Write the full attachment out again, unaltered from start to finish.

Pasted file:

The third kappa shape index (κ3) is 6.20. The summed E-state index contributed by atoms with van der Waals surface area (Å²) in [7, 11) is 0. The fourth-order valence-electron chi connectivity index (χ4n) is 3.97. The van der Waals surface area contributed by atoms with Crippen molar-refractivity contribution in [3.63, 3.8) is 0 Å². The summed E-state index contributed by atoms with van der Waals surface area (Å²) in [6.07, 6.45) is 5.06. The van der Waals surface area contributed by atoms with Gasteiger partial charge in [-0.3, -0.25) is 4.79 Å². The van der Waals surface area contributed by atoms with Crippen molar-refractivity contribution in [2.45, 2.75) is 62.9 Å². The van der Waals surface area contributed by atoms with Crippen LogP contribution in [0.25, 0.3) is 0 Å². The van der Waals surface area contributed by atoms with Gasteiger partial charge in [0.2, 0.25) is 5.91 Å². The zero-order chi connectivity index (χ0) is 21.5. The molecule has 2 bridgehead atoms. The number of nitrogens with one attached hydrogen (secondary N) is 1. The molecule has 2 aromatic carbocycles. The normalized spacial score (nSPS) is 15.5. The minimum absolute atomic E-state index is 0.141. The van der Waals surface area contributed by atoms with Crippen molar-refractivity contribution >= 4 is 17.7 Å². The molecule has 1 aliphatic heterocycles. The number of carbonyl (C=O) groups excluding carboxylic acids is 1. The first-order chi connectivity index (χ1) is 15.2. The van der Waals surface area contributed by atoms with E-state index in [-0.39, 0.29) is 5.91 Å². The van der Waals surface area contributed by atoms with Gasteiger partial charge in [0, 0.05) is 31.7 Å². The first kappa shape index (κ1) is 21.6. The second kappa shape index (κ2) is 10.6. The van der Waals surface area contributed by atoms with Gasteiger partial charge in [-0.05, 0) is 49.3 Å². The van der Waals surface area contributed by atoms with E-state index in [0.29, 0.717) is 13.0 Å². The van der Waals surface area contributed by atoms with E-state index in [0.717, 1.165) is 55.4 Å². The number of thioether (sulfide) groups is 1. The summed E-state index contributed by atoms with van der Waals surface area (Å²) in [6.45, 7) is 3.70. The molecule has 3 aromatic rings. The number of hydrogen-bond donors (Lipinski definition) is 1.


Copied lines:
The third kappa shape index (κ3) is 6.20. The summed E-state index contributed by atoms with van der Waals surface area (Å²) in [7, 11) is 0. The fourth-order valence-electron chi connectivity index (χ4n) is 3.97. The van der Waals surface area contributed by atoms with Crippen molar-refractivity contribution in [3.63, 3.8) is 0 Å². The summed E-state index contributed by atoms with van der Waals surface area (Å²) in [6.07, 6.45) is 5.06. The van der Waals surface area contributed by atoms with Gasteiger partial charge in [-0.3, -0.25) is 4.79 Å². The van der Waals surface area contributed by atoms with Crippen molar-refractivity contribution in [2.45, 2.75) is 62.9 Å². The van der Waals surface area contributed by atoms with Crippen LogP contribution in [0.25, 0.3) is 0 Å². The van der Waals surface area contributed by atoms with Gasteiger partial charge in [0.2, 0.25) is 5.91 Å². The zero-order chi connectivity index (χ0) is 21.5. The molecule has 2 bridgehead atoms. The number of nitrogens with one attached hydrogen (secondary N) is 1. The molecule has 2 aromatic carbocycles. The normalized spacial score (nSPS) is 15.5. The minimum absolute atomic E-state index is 0.141. The van der Waals surface area contributed by atoms with Crippen molar-refractivity contribution >= 4 is 17.7 Å². The molecule has 1 aliphatic heterocycles. The number of carbonyl (C=O) groups excluding carboxylic acids is 1. The first-order chi connectivity index (χ1) is 15.2. The van der Waals surface area contributed by atoms with E-state index in [-0.39, 0.29) is 5.91 Å². The van der Waals surface area contributed by atoms with Gasteiger partial charge in [0, 0.05) is 31.7 Å². The first kappa shape index (κ1) is 21.6. The second kappa shape index (κ2) is 10.6. The van der Waals surface area contributed by atoms with Gasteiger partial charge in [-0.05, 0) is 49.3 Å². The van der Waals surface area contributed by atoms with E-state index in [0.29, 0.717) is 13.0 Å². The van der Waals surface area contributed by atoms with E-state index in [0.717, 1.165) is 55.4 Å². The number of thioether (sulfide) groups is 1. The summed E-state index contributed by atoms with van der Waals surface area (Å²) in [6.45, 7) is 3.70. The molecule has 3 aromatic rings. The number of hydrogen-bond donors (Lipinski definition) is 1.